‘Like the sun,’ I suggested. ‘Sailors used to measure their position using the sun.’

‘Hah! The sun. A flaming ball of fire in the sky. Poor Helios in his chariot. I have a cousin who loves the sun. You may have crossed him; he’s very large around the middle. No, I have never shared his fondness for the sun. He and the goat and the crab can keep it. I am talking about tangible things.’ He took his staff and laid it across a rock that sat on the path, balancing it so it would swing freely around its centre.

‘What are you doing?’ I asked.

He spun the stick furiously. ‘Imagine a compass. This is the needle.’ Grabbing an end as it passed, he stilled the stick once more. ‘Where does the needle point?’

I looked at the end of the stick, pointing out into the trees. ‘It points north.’

‘And only north?’ he asked. I stared along the length of the stick to where he crouched, holding the end steady. His eyes were wide, his face full of encouragement. ‘Does a compass needle point in two directions?’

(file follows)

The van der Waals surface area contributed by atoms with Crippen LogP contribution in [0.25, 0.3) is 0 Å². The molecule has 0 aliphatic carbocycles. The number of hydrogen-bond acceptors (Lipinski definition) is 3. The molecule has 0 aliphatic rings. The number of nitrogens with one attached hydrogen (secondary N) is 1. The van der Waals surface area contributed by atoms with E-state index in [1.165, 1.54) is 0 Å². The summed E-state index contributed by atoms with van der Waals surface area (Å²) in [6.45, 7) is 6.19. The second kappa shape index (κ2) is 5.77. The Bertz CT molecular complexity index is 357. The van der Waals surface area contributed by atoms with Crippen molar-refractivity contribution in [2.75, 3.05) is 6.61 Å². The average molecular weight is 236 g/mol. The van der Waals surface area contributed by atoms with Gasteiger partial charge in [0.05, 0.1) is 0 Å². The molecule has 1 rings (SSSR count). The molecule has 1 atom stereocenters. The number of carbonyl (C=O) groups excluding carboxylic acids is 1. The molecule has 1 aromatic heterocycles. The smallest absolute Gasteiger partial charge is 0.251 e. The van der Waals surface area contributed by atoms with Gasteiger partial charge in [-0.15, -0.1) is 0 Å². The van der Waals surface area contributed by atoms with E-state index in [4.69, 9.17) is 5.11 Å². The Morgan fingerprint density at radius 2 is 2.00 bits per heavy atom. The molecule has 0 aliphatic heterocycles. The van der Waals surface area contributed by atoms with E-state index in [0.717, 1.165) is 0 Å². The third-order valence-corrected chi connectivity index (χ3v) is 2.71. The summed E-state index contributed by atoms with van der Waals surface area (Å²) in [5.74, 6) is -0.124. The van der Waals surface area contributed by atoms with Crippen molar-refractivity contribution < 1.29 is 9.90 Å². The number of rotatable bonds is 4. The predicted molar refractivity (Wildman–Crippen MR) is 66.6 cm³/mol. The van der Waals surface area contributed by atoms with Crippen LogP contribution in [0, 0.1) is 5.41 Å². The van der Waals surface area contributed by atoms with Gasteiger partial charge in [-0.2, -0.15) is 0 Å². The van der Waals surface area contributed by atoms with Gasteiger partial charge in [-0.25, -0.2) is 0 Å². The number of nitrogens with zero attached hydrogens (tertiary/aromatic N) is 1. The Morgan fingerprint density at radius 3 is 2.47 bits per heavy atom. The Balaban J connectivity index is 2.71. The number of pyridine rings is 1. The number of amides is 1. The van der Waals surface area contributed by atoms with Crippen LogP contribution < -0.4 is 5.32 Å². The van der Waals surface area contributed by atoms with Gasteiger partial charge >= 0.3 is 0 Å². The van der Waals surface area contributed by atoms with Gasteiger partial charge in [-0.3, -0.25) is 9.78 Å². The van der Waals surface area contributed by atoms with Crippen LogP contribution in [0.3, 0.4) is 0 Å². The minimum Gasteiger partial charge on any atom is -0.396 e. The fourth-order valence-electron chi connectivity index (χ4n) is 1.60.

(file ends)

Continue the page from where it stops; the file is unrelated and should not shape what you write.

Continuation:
‘No, a compass needle points north,’ I replied, confused.

‘Hah!’ he cried again. Snatching up his staff, he hit me hard around the shoulders with it. ‘You’re an idiot.’

He stalked off along the path in silence.

 

* * *

It felt as though several hours had passed before he spoke again. It may only have been a few minutes. Time seemed to be slipping from me with every step. When he spoke again it was not to apologise for hitting me.

‘You do not realise where you are, do you?’ he asked.

I had to admit that I did not. Although a tree was a tree was a tree to me, I had begun to understand that this was no longer the same forest that I travelled through. ‘Where are we?’ I asked. ‘What happened to me?’

‘You have been led astray, my friend. Diverted from your path by a Yakshi, a woodland sprite. Quite likely for no purpose other than pure puckishness. They are not mean-spirited, just mischievous. And they do not understand humans. Not fully. They have not yet adjusted to your being here. There.’